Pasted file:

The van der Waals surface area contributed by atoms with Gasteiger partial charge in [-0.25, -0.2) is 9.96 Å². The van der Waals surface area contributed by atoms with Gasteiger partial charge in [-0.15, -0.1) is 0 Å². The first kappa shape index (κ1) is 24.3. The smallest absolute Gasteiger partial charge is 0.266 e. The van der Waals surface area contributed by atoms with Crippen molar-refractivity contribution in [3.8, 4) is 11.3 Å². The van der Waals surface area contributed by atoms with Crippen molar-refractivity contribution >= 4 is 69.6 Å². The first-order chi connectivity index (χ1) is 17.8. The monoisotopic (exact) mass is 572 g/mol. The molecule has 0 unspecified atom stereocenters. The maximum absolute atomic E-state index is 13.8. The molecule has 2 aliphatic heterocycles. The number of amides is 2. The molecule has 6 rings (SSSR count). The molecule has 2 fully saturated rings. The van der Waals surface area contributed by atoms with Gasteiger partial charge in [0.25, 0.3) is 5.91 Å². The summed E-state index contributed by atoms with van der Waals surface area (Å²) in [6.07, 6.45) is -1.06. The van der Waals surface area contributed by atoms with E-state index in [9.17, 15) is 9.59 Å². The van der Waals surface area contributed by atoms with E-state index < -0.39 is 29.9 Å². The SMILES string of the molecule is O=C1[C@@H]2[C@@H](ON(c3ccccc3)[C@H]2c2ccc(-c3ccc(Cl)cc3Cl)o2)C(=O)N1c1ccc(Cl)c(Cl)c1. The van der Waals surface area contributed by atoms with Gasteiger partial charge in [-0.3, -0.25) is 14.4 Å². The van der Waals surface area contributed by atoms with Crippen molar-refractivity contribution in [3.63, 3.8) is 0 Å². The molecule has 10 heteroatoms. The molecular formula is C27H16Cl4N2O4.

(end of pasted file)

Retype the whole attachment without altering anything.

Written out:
The van der Waals surface area contributed by atoms with Gasteiger partial charge in [-0.25, -0.2) is 9.96 Å². The van der Waals surface area contributed by atoms with Gasteiger partial charge in [-0.15, -0.1) is 0 Å². The first kappa shape index (κ1) is 24.3. The smallest absolute Gasteiger partial charge is 0.266 e. The van der Waals surface area contributed by atoms with Crippen molar-refractivity contribution in [3.8, 4) is 11.3 Å². The van der Waals surface area contributed by atoms with Crippen molar-refractivity contribution >= 4 is 69.6 Å². The first-order chi connectivity index (χ1) is 17.8. The monoisotopic (exact) mass is 572 g/mol. The molecule has 0 unspecified atom stereocenters. The maximum absolute atomic E-state index is 13.8. The molecule has 2 aliphatic heterocycles. The number of amides is 2. The molecule has 6 rings (SSSR count). The molecule has 2 fully saturated rings. The van der Waals surface area contributed by atoms with Gasteiger partial charge in [0.25, 0.3) is 5.91 Å². The summed E-state index contributed by atoms with van der Waals surface area (Å²) in [6.07, 6.45) is -1.06. The van der Waals surface area contributed by atoms with E-state index in [9.17, 15) is 9.59 Å². The van der Waals surface area contributed by atoms with E-state index < -0.39 is 29.9 Å². The SMILES string of the molecule is O=C1[C@@H]2[C@@H](ON(c3ccccc3)[C@H]2c2ccc(-c3ccc(Cl)cc3Cl)o2)C(=O)N1c1ccc(Cl)c(Cl)c1. The van der Waals surface area contributed by atoms with Gasteiger partial charge in [-0.3, -0.25) is 14.4 Å². The van der Waals surface area contributed by atoms with Crippen molar-refractivity contribution in [3.63, 3.8) is 0 Å². The molecule has 10 heteroatoms. The molecular formula is C27H16Cl4N2O4.